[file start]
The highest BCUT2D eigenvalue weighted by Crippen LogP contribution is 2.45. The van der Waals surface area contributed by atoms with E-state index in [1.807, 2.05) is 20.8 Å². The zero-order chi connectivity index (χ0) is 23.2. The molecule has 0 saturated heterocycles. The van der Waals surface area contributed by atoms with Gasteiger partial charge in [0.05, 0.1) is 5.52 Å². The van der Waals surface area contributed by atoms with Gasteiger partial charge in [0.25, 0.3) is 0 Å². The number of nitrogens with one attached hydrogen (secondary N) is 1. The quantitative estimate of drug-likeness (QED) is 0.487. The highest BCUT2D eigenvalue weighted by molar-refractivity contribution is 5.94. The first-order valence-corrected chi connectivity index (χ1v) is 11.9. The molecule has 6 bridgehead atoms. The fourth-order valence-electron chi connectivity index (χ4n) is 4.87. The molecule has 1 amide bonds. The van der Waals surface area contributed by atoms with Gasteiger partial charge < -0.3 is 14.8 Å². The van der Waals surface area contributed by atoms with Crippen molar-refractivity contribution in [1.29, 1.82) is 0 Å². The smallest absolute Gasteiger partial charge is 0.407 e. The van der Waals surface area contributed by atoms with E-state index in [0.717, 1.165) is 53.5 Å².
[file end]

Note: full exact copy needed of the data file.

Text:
The highest BCUT2D eigenvalue weighted by Crippen LogP contribution is 2.45. The van der Waals surface area contributed by atoms with E-state index in [1.807, 2.05) is 20.8 Å². The zero-order chi connectivity index (χ0) is 23.2. The molecule has 0 saturated heterocycles. The van der Waals surface area contributed by atoms with Gasteiger partial charge in [0.05, 0.1) is 5.52 Å². The van der Waals surface area contributed by atoms with Gasteiger partial charge in [0.25, 0.3) is 0 Å². The number of nitrogens with one attached hydrogen (secondary N) is 1. The quantitative estimate of drug-likeness (QED) is 0.487. The highest BCUT2D eigenvalue weighted by molar-refractivity contribution is 5.94. The first-order valence-corrected chi connectivity index (χ1v) is 11.9. The molecule has 6 bridgehead atoms. The fourth-order valence-electron chi connectivity index (χ4n) is 4.87. The molecule has 1 amide bonds. The van der Waals surface area contributed by atoms with Gasteiger partial charge < -0.3 is 14.8 Å². The van der Waals surface area contributed by atoms with Crippen molar-refractivity contribution in [1.29, 1.82) is 0 Å². The smallest absolute Gasteiger partial charge is 0.407 e. The van der Waals surface area contributed by atoms with E-state index in [0.717, 1.165) is 53.5 Å².